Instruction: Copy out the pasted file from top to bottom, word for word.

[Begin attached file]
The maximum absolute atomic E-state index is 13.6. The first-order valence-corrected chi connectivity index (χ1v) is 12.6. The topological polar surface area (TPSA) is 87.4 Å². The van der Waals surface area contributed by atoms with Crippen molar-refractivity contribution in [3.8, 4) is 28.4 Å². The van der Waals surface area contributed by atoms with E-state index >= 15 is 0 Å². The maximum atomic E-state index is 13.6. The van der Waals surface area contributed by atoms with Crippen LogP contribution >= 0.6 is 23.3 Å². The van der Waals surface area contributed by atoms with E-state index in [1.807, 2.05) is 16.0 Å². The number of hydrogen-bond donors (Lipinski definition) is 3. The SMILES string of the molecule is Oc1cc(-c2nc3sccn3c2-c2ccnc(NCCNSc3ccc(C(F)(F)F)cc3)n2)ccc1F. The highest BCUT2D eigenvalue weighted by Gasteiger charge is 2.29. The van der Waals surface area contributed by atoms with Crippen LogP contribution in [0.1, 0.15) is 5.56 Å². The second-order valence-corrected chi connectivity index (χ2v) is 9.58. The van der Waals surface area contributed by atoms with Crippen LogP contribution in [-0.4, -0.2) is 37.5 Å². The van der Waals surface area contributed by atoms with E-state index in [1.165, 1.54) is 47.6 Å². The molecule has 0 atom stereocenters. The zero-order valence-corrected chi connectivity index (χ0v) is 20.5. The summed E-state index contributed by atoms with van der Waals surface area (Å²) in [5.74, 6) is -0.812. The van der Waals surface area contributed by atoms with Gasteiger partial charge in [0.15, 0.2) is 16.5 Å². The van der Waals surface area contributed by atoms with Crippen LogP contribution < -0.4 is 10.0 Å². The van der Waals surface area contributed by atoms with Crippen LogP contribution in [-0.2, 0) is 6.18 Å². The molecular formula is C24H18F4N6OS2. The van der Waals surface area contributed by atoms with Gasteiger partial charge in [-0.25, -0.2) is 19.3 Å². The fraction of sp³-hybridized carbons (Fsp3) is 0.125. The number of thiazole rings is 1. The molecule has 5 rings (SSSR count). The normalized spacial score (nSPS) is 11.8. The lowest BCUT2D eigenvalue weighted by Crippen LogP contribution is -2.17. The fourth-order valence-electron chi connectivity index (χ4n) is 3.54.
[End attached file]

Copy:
The maximum absolute atomic E-state index is 13.6. The first-order valence-corrected chi connectivity index (χ1v) is 12.6. The topological polar surface area (TPSA) is 87.4 Å². The van der Waals surface area contributed by atoms with Crippen molar-refractivity contribution in [3.8, 4) is 28.4 Å². The van der Waals surface area contributed by atoms with E-state index >= 15 is 0 Å². The maximum atomic E-state index is 13.6. The van der Waals surface area contributed by atoms with Crippen LogP contribution >= 0.6 is 23.3 Å². The van der Waals surface area contributed by atoms with E-state index in [1.807, 2.05) is 16.0 Å². The number of hydrogen-bond donors (Lipinski definition) is 3. The SMILES string of the molecule is Oc1cc(-c2nc3sccn3c2-c2ccnc(NCCNSc3ccc(C(F)(F)F)cc3)n2)ccc1F. The highest BCUT2D eigenvalue weighted by Gasteiger charge is 2.29. The van der Waals surface area contributed by atoms with Crippen LogP contribution in [0.1, 0.15) is 5.56 Å². The second-order valence-corrected chi connectivity index (χ2v) is 9.58. The van der Waals surface area contributed by atoms with Crippen LogP contribution in [-0.4, -0.2) is 37.5 Å². The van der Waals surface area contributed by atoms with E-state index in [1.165, 1.54) is 47.6 Å². The molecule has 0 atom stereocenters. The zero-order valence-corrected chi connectivity index (χ0v) is 20.5. The summed E-state index contributed by atoms with van der Waals surface area (Å²) in [5.74, 6) is -0.812. The van der Waals surface area contributed by atoms with Gasteiger partial charge in [0.15, 0.2) is 16.5 Å². The van der Waals surface area contributed by atoms with Crippen LogP contribution < -0.4 is 10.0 Å². The van der Waals surface area contributed by atoms with Crippen LogP contribution in [-0.2, 0) is 6.18 Å². The molecular formula is C24H18F4N6OS2. The van der Waals surface area contributed by atoms with Gasteiger partial charge in [-0.25, -0.2) is 19.3 Å². The fraction of sp³-hybridized carbons (Fsp3) is 0.125. The number of thiazole rings is 1. The molecule has 5 rings (SSSR count). The normalized spacial score (nSPS) is 11.8. The lowest BCUT2D eigenvalue weighted by Crippen LogP contribution is -2.17. The fourth-order valence-electron chi connectivity index (χ4n) is 3.54.